Howard Kurtz, Michael Dobbs and James V. Grimaldi have an interesting article on the forged Killian memos. However, they let the White House communications director get away with an obvious lie. Bartlett claims two things. First that he honestly didn't know whether the memos were authentic and second
Bartlett said he caught the president leaving for a campaign trip that morning and showed him the memos. Bush had "no recollection of having seen them," Bartlett said, and would not necessarily have seen papers from a commander's personal file. "
One of the memos was apparently a direct order from Killian to Bush to take a flight physical. Bush did not take the flight physical. Bartlett would have us believe that, as far as he could know, Bush might have forgotten about a direct written order which he disobeyed. Bartlett's claim that Bush would not necessarily have seen a written order addressed to Bush is utterly absurd.
I wrote apparently above, because, in fact, it was a forged document which might or might not be an approximate copy of an authentic but lost direct order.
Bartlett is clearly lying. Kurtz must know this and has chosen not to mention it to his readers. The most likely explanation is that Bartlett invented the claim that Bush did not recall the memos, after they were shown to be forgeries, that is, after Marian Carr Knox said that she hadn't typed them.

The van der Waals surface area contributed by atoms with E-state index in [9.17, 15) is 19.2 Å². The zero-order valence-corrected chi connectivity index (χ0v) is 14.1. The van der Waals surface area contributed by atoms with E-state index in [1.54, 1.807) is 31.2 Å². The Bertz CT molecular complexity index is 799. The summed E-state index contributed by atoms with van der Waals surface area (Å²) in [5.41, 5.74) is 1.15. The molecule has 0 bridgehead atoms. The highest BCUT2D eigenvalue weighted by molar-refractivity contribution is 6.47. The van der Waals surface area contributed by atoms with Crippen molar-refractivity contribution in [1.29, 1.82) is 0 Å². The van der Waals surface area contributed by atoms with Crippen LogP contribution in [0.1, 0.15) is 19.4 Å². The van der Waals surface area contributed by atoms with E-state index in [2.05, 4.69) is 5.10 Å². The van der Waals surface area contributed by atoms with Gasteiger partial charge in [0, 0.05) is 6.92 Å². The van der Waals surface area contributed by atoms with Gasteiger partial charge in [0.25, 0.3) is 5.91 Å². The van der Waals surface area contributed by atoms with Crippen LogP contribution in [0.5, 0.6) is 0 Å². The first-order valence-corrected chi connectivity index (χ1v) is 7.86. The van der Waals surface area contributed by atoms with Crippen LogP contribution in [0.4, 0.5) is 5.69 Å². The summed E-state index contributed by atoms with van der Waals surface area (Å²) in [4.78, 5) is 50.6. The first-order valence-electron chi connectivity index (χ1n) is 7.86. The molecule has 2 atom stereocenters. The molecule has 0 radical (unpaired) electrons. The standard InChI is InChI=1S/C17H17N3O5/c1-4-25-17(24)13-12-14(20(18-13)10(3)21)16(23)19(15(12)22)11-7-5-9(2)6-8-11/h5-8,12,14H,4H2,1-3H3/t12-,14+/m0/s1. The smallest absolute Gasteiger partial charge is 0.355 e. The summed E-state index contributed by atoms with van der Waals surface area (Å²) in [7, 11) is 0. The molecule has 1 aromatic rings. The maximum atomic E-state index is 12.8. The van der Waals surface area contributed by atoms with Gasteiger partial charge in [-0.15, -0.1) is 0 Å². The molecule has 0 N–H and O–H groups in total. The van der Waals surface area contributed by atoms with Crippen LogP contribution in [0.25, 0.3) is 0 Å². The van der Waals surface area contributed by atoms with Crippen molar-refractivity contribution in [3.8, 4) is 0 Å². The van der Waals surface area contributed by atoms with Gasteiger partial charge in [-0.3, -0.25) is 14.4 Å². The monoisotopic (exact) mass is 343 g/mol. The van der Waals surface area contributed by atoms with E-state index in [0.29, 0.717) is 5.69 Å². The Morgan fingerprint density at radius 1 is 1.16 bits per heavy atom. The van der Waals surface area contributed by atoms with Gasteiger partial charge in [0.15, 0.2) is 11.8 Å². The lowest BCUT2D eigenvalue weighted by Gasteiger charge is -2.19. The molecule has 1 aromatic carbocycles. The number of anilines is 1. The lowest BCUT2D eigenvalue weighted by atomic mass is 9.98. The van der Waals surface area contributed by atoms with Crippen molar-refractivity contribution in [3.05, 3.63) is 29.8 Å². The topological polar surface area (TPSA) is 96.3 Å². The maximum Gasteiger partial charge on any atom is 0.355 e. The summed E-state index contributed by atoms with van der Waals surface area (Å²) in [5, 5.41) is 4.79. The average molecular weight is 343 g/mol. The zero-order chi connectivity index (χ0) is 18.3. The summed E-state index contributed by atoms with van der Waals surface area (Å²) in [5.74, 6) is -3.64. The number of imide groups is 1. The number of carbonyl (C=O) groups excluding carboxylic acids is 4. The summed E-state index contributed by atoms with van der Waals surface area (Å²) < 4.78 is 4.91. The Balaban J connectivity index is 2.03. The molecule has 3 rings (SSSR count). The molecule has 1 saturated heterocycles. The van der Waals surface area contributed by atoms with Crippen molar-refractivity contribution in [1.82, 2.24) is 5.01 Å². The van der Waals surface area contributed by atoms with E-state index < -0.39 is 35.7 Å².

A more interesting possible explanation is that the White House deliberately tricked CBS into going with the memos, so Bartlett's lie is his claim that he didn't know the memos were forgeries. The most interesting possible explanation is that the White House knew that the memos were forgeries because they had forged them. I think this theory is now barely within the borders of tinfoil hat land, but still within them.
The Washington Post article tends to support the Rove forged em theory.
"Half an hour later, Roberts called "60 Minutes" producer Mary Mapes with word that Bartlett was not challenging the authenticity of the documents. Mapes told her bosses, who were so relieved that they cut from Rather's story an interview with a handwriting expert who had examined the memos.
At that point, said "60 Minutes" executive Josh Howard, "we completely abandoned the process of authenticating the documents. Obviously, looking back on it, that was a mistake. We stopped questioning ourselves. I suppose you could say we let our guard down." "
That couldn't have been Bartlett's aim could it ?
"Mary Mapes had been trying to get her hands on the rumored documents for five years. "
Many people will know about a 5 year long effort. Some will be willing to forge documents. Suddenly finding something after looking very hard, should have made Mapes suspicious.
"Howard was struck by the fact that Bartlett, in his interview, kept referring to the Killian memos to support his argument that the president had fulfilled his military obligations.
"This gave us such a sense of security at that moment that we had the story," Howard said. "We gave the documents to the White House to say, 'Wave us off this if we're wrong.' " But Bartlett said CBS never asked him to verify the memos and that he had neither the time nor the resources to do so. "
Well CBS people are certainly trying to blame Bartlett for leading them astray. Bartlett's counterargument is feeble. Wouldn't he have, at least mentioned, that Bush had no recollection of the documents ?
4 hours after the broadcast, a Rpublican activist lawyer posted an argument about fonts and spacing to www.freerepublic.com. This sounds very much as if the Bush administration were attacking the authenticity of the memos via a surrogate.
You have to be paranoid to think it was all a trap, but not very very paranoid.